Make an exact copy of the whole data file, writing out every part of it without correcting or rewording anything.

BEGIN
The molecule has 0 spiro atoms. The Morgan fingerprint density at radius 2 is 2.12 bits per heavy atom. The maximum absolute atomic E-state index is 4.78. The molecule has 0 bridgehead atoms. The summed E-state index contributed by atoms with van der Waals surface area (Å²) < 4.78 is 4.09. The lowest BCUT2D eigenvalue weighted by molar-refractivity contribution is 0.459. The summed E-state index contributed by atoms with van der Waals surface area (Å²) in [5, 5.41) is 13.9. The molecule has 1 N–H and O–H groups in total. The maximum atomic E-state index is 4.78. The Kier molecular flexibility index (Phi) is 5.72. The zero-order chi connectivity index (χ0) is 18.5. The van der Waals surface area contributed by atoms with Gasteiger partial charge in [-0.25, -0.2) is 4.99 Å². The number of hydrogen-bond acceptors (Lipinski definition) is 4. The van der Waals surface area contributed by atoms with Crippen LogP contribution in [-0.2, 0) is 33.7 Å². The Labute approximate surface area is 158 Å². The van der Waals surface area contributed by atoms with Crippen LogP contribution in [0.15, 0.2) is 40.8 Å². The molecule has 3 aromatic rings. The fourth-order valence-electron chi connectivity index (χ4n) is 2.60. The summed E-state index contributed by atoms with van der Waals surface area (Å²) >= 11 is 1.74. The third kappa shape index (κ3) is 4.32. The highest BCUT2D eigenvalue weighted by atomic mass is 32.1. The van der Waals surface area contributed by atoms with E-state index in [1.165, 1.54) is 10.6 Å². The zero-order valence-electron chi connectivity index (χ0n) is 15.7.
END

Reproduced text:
The molecule has 0 spiro atoms. The Morgan fingerprint density at radius 2 is 2.12 bits per heavy atom. The maximum absolute atomic E-state index is 4.78. The molecule has 0 bridgehead atoms. The summed E-state index contributed by atoms with van der Waals surface area (Å²) < 4.78 is 4.09. The lowest BCUT2D eigenvalue weighted by molar-refractivity contribution is 0.459. The summed E-state index contributed by atoms with van der Waals surface area (Å²) in [5, 5.41) is 13.9. The molecule has 1 N–H and O–H groups in total. The maximum atomic E-state index is 4.78. The Kier molecular flexibility index (Phi) is 5.72. The zero-order chi connectivity index (χ0) is 18.5. The van der Waals surface area contributed by atoms with Gasteiger partial charge in [-0.25, -0.2) is 4.99 Å². The number of hydrogen-bond acceptors (Lipinski definition) is 4. The van der Waals surface area contributed by atoms with Crippen LogP contribution in [-0.2, 0) is 33.7 Å². The Labute approximate surface area is 158 Å². The van der Waals surface area contributed by atoms with Crippen LogP contribution in [0.15, 0.2) is 40.8 Å². The molecule has 3 aromatic rings. The fourth-order valence-electron chi connectivity index (χ4n) is 2.60. The summed E-state index contributed by atoms with van der Waals surface area (Å²) >= 11 is 1.74. The third kappa shape index (κ3) is 4.32. The highest BCUT2D eigenvalue weighted by atomic mass is 32.1. The van der Waals surface area contributed by atoms with E-state index in [1.165, 1.54) is 10.6 Å². The zero-order valence-electron chi connectivity index (χ0n) is 15.7.